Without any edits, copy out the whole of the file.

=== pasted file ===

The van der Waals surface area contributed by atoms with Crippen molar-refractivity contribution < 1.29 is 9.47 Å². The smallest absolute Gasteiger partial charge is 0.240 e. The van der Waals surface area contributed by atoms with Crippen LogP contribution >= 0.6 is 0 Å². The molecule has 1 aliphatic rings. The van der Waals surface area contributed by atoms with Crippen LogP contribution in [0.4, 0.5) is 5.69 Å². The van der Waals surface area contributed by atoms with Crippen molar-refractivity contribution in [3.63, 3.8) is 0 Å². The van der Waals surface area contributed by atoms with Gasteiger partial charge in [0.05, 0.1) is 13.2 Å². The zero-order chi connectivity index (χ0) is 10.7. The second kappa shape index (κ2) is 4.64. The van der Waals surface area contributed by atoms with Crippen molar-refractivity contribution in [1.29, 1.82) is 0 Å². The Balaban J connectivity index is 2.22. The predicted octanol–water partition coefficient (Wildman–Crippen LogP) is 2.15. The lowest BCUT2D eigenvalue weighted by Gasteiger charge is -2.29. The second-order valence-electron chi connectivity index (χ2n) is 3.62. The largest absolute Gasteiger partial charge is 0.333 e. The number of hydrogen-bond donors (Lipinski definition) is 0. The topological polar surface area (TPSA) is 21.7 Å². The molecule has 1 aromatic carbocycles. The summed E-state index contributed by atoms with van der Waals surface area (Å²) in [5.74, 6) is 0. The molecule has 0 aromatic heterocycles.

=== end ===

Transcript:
The van der Waals surface area contributed by atoms with Crippen molar-refractivity contribution < 1.29 is 9.47 Å². The smallest absolute Gasteiger partial charge is 0.240 e. The van der Waals surface area contributed by atoms with Crippen LogP contribution >= 0.6 is 0 Å². The molecule has 1 aliphatic rings. The van der Waals surface area contributed by atoms with Crippen LogP contribution in [0.4, 0.5) is 5.69 Å². The van der Waals surface area contributed by atoms with Crippen molar-refractivity contribution in [3.63, 3.8) is 0 Å². The van der Waals surface area contributed by atoms with Gasteiger partial charge in [0.05, 0.1) is 13.2 Å². The zero-order chi connectivity index (χ0) is 10.7. The second kappa shape index (κ2) is 4.64. The van der Waals surface area contributed by atoms with Crippen molar-refractivity contribution in [1.29, 1.82) is 0 Å². The Balaban J connectivity index is 2.22. The predicted octanol–water partition coefficient (Wildman–Crippen LogP) is 2.15. The lowest BCUT2D eigenvalue weighted by Gasteiger charge is -2.29. The second-order valence-electron chi connectivity index (χ2n) is 3.62. The largest absolute Gasteiger partial charge is 0.333 e. The number of hydrogen-bond donors (Lipinski definition) is 0. The topological polar surface area (TPSA) is 21.7 Å². The molecule has 1 aromatic carbocycles. The summed E-state index contributed by atoms with van der Waals surface area (Å²) in [5.74, 6) is 0. The molecule has 0 aromatic heterocycles.